With the help of his architect brother Mario, he obtained his first major public project in 1936, managing the interiors of the iconic Hotel Reforma in Colonia Juárez. This project catapulted him to fame and he quickly became a favourite among the Mexican elite. Pani’s designs were edgy; he knew how to mix materials. His taste was inclined towards the European and historicist styles, but he adapted to any situation and, above all, to his clients’ needs.

Pani designed countless interiors, including bars, clubs and restaurants, in opulent and glamorous 1950s Mexico. Golden polished iron was one of his favourite materials, and he used it in the design of tables, consoles, lamps and chandeliers. Some of his most notable pieces are tables with metal bases and glass tops.

modernist-4Michael van Beuren table, c. 1940. Courtesy Jan van Beuren

Michael van Beuren

Born in New York in 1911, van Beuren travelled to Europe in 1929 on board a cargo ship, looking for adventure. In 1931 he enrolled at the Bauhaus, hoping to become an architect. During his time there, van Beuren met many of the masters of Bauhaus, including Josef Albers and Ludwig Mies van der Rohe. At the end of his course he moved to Berlin and in 1934 returned to New York to do an architecture degree at NYU.

He came to Mexico in 1938 to build some bungalows in Acapulco and soon decided to stay in the country permanently. Unable to practise architecture because he had never finished his degree, van Beuren detected a gap in the market: the design and production of furniture.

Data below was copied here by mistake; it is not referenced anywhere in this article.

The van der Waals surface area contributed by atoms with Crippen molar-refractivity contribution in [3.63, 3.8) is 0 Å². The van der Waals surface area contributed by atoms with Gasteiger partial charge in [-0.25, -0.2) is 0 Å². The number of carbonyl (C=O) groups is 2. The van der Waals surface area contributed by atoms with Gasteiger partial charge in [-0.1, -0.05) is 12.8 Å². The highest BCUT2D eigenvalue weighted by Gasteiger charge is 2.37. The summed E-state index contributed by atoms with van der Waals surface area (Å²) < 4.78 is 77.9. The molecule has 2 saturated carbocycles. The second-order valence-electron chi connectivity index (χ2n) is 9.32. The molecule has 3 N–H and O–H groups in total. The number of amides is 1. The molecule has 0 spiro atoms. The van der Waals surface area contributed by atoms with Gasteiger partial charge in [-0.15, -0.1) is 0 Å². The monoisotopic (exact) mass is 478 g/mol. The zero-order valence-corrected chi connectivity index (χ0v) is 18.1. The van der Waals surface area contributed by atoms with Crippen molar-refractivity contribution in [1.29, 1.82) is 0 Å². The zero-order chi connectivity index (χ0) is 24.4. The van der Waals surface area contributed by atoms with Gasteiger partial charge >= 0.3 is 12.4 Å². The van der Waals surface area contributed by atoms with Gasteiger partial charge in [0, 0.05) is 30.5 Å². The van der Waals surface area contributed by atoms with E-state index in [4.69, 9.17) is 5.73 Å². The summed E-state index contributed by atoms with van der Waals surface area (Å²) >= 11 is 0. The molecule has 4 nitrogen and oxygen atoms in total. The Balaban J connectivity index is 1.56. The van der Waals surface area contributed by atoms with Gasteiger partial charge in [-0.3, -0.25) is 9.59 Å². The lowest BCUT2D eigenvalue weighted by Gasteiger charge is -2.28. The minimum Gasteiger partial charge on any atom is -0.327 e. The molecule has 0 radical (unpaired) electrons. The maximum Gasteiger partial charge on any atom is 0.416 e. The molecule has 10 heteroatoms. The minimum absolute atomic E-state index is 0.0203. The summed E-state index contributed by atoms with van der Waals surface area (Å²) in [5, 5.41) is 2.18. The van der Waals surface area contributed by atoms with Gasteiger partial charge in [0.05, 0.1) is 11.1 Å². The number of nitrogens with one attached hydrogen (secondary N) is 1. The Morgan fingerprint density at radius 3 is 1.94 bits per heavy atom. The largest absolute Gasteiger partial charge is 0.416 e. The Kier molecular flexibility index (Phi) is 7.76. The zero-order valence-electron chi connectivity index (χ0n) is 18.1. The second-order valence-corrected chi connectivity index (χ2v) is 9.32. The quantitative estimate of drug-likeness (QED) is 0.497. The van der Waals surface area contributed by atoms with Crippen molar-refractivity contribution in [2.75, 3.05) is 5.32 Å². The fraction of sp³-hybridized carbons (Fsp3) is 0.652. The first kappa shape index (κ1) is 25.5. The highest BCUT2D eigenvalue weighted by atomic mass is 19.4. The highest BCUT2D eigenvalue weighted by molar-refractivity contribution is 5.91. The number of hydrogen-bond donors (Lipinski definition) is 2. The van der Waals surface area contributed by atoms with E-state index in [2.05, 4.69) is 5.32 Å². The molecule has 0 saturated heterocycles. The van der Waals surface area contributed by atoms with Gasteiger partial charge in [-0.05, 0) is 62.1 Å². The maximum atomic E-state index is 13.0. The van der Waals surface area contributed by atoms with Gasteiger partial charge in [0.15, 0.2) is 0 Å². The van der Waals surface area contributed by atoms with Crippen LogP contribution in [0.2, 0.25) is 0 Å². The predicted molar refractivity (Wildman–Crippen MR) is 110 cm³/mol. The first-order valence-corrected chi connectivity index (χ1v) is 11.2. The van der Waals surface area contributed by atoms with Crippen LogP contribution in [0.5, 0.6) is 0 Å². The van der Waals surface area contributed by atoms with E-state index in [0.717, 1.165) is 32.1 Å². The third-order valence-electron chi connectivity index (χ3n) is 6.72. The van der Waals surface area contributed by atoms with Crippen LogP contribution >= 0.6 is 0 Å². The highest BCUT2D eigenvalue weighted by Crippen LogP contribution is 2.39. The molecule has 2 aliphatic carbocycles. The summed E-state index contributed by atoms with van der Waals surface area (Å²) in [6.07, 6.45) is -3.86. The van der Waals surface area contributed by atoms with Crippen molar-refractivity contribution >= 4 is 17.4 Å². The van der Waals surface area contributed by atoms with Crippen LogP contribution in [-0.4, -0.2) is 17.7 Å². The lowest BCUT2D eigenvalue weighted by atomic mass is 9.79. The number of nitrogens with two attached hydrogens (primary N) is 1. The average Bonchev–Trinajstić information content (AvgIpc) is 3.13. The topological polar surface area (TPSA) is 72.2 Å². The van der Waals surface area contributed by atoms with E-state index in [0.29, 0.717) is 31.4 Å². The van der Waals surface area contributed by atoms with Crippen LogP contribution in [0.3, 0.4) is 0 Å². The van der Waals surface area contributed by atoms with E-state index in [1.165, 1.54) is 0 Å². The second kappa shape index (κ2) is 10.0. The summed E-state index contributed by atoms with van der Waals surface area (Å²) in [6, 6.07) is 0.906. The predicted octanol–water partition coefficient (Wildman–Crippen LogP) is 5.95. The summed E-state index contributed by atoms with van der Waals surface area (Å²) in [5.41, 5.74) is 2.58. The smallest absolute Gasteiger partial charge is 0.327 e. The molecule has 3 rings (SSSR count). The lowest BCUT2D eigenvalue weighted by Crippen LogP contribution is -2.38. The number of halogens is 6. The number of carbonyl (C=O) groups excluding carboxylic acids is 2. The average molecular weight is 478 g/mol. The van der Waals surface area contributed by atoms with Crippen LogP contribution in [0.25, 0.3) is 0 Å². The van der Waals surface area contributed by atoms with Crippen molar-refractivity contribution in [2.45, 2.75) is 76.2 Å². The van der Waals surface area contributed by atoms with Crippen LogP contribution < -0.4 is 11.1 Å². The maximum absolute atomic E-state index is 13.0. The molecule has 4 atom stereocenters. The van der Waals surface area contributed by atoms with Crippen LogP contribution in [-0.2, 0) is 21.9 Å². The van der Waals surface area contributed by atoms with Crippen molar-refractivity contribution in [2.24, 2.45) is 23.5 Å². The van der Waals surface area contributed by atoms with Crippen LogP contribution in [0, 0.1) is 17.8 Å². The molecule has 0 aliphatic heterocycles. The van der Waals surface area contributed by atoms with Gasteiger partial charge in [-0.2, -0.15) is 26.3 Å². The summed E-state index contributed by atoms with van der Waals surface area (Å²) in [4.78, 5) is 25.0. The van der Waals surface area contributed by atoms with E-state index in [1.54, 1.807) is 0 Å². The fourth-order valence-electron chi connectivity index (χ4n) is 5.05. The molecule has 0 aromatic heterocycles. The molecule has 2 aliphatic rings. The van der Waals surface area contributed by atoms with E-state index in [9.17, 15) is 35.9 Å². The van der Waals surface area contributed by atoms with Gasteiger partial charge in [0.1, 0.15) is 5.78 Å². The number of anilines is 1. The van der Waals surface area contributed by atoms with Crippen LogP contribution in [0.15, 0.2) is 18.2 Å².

The 1940s were a decade of consolidation for Mexico. This was the time of the development of infrastructure and new companies, and the birth of a middle class looking to carve out a new lifestyle. Van Beuren invited a colleague from the Bauhaus, Klaus Grabe, to start a company called Grabe & Van Beuren that aimed to satisfy the needs, real and symbolic, of this new, modern Mexico.

Van Buren opened a shop selling several lines of industrially produced furniture. The products were well received and in 1941 the pair won the Organic Design for Home Furniture award from the Museum of Modern Art in New York, for their chaise lounge in metal and macerate rope. (Also honoured were Clara Porset and Xavier Guerrero, for a set of low-cost furniture for rural farmers.)

After Grabe left, the company changed its name to Domus, and years later, after the arrival of Michael’s brother Frederick, to Van Beuren SA de CV. Van Beuren’s cosmopolitan approach and experience at the Bauhaus allowed him to make the most out of Mexican materials and local labour. He did this while also imprinting his furniture with a universal style that distinguished, and maybe defined, the taste and interest of Mexico’s emerging middle class.

Van Beuren constantly found new ways to apply the principles of Bauhaus to his production: industry, craft and art. The Pino and Danesa lines, which he designed in 1959-60 with British architect Philip Guilmant, were the culmination of his theories and experimentations. Working with pine and mahogany, the designers created a series of elements that could be replicated easily, reducing production costs and lowering prices.

In 1955, the factory turned into a sort of industrial city with the purchase of a sawmill to better control production processes and the construction of housing for workers. The latter was proof of the brothers’ belief that as their work improved their own lifestyle, it should also improve their employees’. Until Van Beuren SA de CV’s sale in 1971, the complex was an example of how a socially enlightened company could work in practice. §

  • 20TH Century Design